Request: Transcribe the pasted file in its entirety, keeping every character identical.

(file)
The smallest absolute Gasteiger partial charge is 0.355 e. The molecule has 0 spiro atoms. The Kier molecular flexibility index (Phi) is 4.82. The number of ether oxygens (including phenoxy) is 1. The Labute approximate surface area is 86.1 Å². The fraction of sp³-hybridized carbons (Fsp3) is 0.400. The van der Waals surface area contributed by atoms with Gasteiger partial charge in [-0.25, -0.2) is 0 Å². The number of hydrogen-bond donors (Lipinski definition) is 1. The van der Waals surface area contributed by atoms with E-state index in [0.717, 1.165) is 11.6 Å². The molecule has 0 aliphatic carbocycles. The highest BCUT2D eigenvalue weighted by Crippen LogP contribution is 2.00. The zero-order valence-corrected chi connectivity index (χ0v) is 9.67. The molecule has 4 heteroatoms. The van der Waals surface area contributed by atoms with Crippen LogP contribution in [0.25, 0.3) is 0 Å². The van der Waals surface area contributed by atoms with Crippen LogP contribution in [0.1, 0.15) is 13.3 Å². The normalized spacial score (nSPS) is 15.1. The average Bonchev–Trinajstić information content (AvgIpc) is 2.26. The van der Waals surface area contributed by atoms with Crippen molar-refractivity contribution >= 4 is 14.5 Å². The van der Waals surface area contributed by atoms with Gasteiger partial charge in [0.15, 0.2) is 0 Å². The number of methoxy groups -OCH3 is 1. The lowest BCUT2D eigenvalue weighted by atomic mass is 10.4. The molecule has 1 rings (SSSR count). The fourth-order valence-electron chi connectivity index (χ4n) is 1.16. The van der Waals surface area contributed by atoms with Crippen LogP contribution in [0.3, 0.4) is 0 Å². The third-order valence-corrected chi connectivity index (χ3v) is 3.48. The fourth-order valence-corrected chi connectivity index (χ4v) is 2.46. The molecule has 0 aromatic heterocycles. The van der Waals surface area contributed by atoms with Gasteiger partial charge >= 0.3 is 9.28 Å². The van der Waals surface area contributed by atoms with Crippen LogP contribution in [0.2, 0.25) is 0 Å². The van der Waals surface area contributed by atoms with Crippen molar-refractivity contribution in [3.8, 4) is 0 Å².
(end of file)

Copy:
The smallest absolute Gasteiger partial charge is 0.355 e. The molecule has 0 spiro atoms. The Kier molecular flexibility index (Phi) is 4.82. The number of ether oxygens (including phenoxy) is 1. The Labute approximate surface area is 86.1 Å². The fraction of sp³-hybridized carbons (Fsp3) is 0.400. The van der Waals surface area contributed by atoms with Gasteiger partial charge in [-0.25, -0.2) is 0 Å². The number of hydrogen-bond donors (Lipinski definition) is 1. The van der Waals surface area contributed by atoms with E-state index in [0.717, 1.165) is 11.6 Å². The molecule has 0 aliphatic carbocycles. The highest BCUT2D eigenvalue weighted by Crippen LogP contribution is 2.00. The zero-order valence-corrected chi connectivity index (χ0v) is 9.67. The molecule has 4 heteroatoms. The van der Waals surface area contributed by atoms with Crippen LogP contribution in [0.25, 0.3) is 0 Å². The van der Waals surface area contributed by atoms with Crippen LogP contribution in [0.1, 0.15) is 13.3 Å². The normalized spacial score (nSPS) is 15.1. The average Bonchev–Trinajstić information content (AvgIpc) is 2.26. The van der Waals surface area contributed by atoms with Crippen molar-refractivity contribution >= 4 is 14.5 Å². The van der Waals surface area contributed by atoms with Gasteiger partial charge in [0.15, 0.2) is 0 Å². The number of methoxy groups -OCH3 is 1. The lowest BCUT2D eigenvalue weighted by atomic mass is 10.4. The molecule has 1 rings (SSSR count). The fourth-order valence-electron chi connectivity index (χ4n) is 1.16. The van der Waals surface area contributed by atoms with Crippen LogP contribution in [0.3, 0.4) is 0 Å². The third-order valence-corrected chi connectivity index (χ3v) is 3.48. The fourth-order valence-corrected chi connectivity index (χ4v) is 2.46. The molecule has 0 aromatic heterocycles. The van der Waals surface area contributed by atoms with Gasteiger partial charge >= 0.3 is 9.28 Å². The van der Waals surface area contributed by atoms with Crippen LogP contribution in [0.2, 0.25) is 0 Å². The van der Waals surface area contributed by atoms with Crippen molar-refractivity contribution in [3.8, 4) is 0 Å².